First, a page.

Terman planned later follow-ups, and in his lifetime data would be collected in 1928, 1936, 1940, 1945, 1950, and 1955. At his death, the study was directed by Melita Oden, who collected additional data in 1960. Robert Richardson Sears later took charge of the study and collected data in 1972, 1977, 1982, and 1986.[1]: 18–24  Moreover, many study participants corresponded with Terman or visited Stanford University in order to keep him updated on their lives.[1]: 275–276 

According to those who have access to the study archives, the files also include news articles, letters, and other documents related to the study participants.[22] The later follow-ups asked questions about war service, college education, marital status and happiness, work, retirement, raising children, and other lifetime events and concerns.[23]

Well over half of men and women in Terman's study finished college, compared to 8% of the general population at the time.[24] Some of Terman's subjects reached great prominence in their fields. Among them were head I Love Lucy writer Jess Oppenheimer,[25] American Psychological Association president and educational psychologist Lee Cronbach,[26] Ancel Keys,[27] and Robert Sears himself.[25] Over fifty men became college and university faculty members.[28] However, the majority of study participants' lives were more mundane. By the 4th volume of Genetic Studies of Genius, Terman had noted that as adults, his subjects pursued common occupations "as humble as those of policeman, seaman, typist and filing clerk"[29] and concluded:

At any rate, we have seen that intellect and achievement are far from perfectly correlated.[30]


The study has been criticized for not having a generalizable sample.[1]: 11 [31] Moreover, Terman meddled in his subjects' lives, giving them letters of recommendation for jobs and college and pulling strings at Stanford to help them get admitted.[2][22] This makes any life outcomes of the sample tainted and ungeneralizable.[2]

In his book Fads and Foibles in Modern Sociology and Related Sciences (p. 70–76), sociologist Pitirim Sorokin criticized the research, saying that Terman's selected group of children with high IQs did about as well as a random group of children selected from similar family backgrounds would have done.[32]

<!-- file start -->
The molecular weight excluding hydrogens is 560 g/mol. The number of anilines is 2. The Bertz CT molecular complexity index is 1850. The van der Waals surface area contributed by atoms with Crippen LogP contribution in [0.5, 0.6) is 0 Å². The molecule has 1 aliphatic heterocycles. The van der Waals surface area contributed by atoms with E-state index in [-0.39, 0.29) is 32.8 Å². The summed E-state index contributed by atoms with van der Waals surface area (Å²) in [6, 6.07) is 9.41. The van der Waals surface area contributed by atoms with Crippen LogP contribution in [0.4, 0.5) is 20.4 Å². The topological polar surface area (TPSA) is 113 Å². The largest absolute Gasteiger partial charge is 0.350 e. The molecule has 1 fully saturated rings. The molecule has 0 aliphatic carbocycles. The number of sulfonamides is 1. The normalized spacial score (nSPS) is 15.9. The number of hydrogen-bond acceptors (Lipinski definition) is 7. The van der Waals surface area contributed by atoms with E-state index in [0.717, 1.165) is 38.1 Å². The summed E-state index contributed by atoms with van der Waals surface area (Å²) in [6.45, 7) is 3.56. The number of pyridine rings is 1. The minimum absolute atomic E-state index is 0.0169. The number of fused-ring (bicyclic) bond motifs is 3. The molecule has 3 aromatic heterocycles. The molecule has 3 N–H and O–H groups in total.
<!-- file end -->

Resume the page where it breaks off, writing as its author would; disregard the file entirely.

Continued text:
As in any longitudinal study, it is possible that the characteristics and behaviors of the sample are a partial result of the era in which they lived. Indeed, many members of the sample could not attend college, due to the Great Depression and World War II.[1]: 45  Almost half of women in the sample were homemakers for most of their lives.[1]: 87  Despite these shortcomings, the data from the sample is often used for studies because there is no other group of people who have been followed for so long.


As time has passed, the sample has dwindled. As of 2003, there were over 200 members of the sample still alive.[33] The study is to continue until the final member of the sample either withdraws or dies.[2] In the 21st century, researchers continue to publish articles based on the data collected in the Genetic Studies of Genius. For example, one article found that men who skipped a grade in childhood had higher incomes throughout adulthood.[34]

See also[edit]


  1. ^ a b c d e f g h i j Holahan, C. K., & Sears, R. R. (1995) The Gifted Group in Later Maturity. Stanford University Press: Stanford, California.
  2. ^ a b c d e Leslie, Mitchell (2000). "The vexing legacy of Lewis Terman". Stanford Magazine. Archived from the original on 2011-06-10.